Providing food over the Easter break

Families in north-west Glasgow are taking part in a healthy meal project over the coming weeks, with a home delivery service launched by Queens Cross Housing Association.

Funded by Glasgow City Council, the Holiday Food Programme is providing over 300 meals for families during what would have been the school Easter break.

Delivered to tenants every Monday, the initiative runs over three weeks in April – with healthy meals prepared by mental health charity, Flourish House, who run a café, in the association’s Courtyard Community Centre in Westercommon. The meals will feed each family for one week.

Local children were due to take part in the association’s daily fun and physical activities programme over Easter as part of the scheme, but these were cancelled due to the ongoing coronavirus pandemic.

Supporting young people while away from school

New resources on the Reach website provide practical advice for helping children and young people who might feel anxious during the school closures.

'My learning and support during coronavirus' provides advice and information on learning during the coronavirus closures, children's rights in a crisis and coping when you have to stay at home.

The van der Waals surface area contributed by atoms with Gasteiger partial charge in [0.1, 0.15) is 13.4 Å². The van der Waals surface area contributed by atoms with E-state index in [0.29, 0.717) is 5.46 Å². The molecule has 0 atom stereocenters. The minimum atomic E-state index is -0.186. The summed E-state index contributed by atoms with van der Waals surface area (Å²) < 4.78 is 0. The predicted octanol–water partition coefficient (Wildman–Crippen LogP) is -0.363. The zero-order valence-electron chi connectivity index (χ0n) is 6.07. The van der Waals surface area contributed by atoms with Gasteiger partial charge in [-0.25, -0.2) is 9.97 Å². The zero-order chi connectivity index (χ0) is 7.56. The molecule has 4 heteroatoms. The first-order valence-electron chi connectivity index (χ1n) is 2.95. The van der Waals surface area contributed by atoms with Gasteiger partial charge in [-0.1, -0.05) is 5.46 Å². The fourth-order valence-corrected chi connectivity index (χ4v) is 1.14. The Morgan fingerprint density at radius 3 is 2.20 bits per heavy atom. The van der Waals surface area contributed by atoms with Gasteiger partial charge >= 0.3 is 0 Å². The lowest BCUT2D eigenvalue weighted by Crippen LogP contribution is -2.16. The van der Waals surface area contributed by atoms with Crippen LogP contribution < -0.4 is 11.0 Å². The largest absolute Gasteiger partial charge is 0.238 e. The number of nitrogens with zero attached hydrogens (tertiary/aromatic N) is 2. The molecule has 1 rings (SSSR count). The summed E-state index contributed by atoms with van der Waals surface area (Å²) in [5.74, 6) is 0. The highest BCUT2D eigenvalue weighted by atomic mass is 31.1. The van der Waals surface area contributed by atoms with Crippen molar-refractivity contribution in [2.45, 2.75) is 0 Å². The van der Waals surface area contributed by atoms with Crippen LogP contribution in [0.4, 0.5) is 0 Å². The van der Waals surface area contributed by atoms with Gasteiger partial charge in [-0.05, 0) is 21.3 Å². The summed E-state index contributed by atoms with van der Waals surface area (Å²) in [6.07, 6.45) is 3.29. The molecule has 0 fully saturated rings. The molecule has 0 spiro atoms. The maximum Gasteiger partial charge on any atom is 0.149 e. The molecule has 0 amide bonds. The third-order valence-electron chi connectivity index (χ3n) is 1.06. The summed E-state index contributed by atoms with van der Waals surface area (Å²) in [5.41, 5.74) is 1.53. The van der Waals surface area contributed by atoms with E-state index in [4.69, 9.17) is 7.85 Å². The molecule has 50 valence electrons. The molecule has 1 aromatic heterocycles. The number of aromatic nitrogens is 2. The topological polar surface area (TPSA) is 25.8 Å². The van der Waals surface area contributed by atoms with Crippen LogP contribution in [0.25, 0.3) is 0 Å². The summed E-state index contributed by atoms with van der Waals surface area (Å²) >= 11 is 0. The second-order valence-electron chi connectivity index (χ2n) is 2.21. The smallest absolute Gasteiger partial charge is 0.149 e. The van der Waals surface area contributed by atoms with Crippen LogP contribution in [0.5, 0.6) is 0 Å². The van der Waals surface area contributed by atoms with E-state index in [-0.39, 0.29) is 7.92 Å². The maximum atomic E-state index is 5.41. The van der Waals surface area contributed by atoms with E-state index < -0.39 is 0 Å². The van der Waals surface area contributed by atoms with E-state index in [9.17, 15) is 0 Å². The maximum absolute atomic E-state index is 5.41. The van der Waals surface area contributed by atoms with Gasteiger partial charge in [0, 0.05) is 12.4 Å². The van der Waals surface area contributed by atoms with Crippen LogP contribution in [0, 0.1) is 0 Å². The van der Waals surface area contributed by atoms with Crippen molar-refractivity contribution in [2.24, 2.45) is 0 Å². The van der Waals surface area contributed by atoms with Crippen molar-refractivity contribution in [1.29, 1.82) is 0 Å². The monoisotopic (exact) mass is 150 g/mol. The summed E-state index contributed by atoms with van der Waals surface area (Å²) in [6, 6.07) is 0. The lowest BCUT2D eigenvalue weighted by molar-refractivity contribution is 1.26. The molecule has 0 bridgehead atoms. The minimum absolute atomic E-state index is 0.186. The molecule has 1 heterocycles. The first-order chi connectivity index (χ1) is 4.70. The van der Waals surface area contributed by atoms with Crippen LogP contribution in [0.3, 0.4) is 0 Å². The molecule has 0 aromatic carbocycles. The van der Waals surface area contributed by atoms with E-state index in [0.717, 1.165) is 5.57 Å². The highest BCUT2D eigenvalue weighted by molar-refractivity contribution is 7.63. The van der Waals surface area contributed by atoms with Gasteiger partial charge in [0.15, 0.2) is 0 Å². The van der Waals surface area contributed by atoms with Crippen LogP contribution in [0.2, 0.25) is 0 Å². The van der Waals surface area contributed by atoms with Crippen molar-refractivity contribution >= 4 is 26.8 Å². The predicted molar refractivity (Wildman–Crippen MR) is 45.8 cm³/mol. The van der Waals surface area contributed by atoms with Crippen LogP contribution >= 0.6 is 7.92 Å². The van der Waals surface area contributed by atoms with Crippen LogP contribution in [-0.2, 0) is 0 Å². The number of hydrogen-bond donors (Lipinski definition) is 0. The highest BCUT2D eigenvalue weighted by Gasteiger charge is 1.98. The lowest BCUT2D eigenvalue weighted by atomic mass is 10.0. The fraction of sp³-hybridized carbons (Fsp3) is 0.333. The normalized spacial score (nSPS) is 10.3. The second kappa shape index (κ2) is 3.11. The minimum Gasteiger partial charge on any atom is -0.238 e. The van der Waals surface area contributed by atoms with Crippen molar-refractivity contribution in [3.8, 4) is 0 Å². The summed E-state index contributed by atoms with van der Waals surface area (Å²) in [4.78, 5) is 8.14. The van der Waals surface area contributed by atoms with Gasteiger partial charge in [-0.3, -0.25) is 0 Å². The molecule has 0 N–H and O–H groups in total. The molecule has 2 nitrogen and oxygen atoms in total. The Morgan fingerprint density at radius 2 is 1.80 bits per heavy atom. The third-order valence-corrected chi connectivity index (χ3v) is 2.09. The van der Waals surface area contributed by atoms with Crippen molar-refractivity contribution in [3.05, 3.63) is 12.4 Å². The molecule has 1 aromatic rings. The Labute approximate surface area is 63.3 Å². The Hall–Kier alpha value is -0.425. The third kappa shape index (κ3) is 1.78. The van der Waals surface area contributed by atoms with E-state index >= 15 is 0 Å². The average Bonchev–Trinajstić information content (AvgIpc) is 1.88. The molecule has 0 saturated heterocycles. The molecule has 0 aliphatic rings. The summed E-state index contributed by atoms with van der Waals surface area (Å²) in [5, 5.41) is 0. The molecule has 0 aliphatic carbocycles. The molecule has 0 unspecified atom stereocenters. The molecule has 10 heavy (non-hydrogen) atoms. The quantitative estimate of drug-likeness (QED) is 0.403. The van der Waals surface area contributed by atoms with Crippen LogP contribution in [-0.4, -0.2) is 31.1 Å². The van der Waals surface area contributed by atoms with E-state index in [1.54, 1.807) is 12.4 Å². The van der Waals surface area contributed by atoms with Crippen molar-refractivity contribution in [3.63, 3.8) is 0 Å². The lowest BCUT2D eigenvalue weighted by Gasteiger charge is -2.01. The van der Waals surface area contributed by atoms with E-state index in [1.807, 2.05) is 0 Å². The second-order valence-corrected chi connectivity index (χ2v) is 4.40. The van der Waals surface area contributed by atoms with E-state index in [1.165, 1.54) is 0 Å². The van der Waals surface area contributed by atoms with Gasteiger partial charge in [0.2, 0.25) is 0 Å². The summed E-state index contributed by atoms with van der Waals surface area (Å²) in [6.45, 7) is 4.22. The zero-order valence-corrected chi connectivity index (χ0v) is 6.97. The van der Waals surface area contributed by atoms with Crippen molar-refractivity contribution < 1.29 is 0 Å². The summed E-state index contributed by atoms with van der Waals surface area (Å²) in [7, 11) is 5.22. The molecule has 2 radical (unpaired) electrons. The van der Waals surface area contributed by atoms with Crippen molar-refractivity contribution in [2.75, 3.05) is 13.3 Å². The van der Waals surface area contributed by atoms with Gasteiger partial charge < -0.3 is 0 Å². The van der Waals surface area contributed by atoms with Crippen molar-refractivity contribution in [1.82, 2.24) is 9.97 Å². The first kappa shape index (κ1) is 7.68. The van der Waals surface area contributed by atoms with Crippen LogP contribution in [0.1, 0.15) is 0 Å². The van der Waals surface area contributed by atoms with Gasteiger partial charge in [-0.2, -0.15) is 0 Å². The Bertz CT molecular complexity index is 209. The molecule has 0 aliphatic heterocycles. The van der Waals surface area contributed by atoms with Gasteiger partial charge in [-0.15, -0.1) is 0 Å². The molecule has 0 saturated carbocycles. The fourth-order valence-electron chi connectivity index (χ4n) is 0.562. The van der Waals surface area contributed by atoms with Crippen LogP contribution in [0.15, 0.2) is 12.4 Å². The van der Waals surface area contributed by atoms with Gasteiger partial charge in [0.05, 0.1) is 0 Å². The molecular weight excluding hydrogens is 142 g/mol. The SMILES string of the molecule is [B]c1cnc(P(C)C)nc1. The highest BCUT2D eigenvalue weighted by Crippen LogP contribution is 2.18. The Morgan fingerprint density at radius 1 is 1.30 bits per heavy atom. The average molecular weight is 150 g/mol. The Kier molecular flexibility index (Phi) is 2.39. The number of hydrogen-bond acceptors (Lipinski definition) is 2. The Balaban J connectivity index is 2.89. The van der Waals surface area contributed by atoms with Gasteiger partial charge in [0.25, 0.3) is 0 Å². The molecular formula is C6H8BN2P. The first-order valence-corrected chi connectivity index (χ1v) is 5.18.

You can access the materials online.

Rugby star in MND call

Rugby legend Doddie Weir has called for all motor neurone disease patients to be added to the list of those especially vulnerable to coronavirus.

The former Scotland and Lions star, who revealed his diagnosis in 2017, said those battling the disease needed "help to stay alive as long as possible".

Craig Stockton, MND Scotland's chief executive, said the initial announcement on "shielding" identified six categories of patients considered most at risk from Covid-19.

"The list did not specifically mention those affected by Motor Neurone Disease (MND), yet those affected by this terminal illness often suffer from breathing and respiratory problems, issues which are high risk factors for Covid-19," he added.

Food donations for charities

People in need across Scotland have benefitted from generous donations from kind-hearted ScotRail staff.

ScotRail’s hospitality teams across the country have donated food and drink stock to charities operating foodbanks in Glasgow, Edinburgh Aberdeen and Inverness.

The train operator has temporarily withdrawn all on-board hospitality services from its trains, resulting in a surplus in short dated food and drink such as soft drinks, snack boxes and confectionary.

Help for the Homeless Glasgow and Church of Scotland’s Edinburgh North East and Leith foodbank are among the charities who received donations.

Stock in Inverness has been donated to Inverness Foodstuff by Ness Bank Church, and in Aberdeen donations were made to Community Food Initiatives North East.

If you are a third sector organisation or you want to help others in the community, check out SCVO's Coronavirus Community Assistance Directory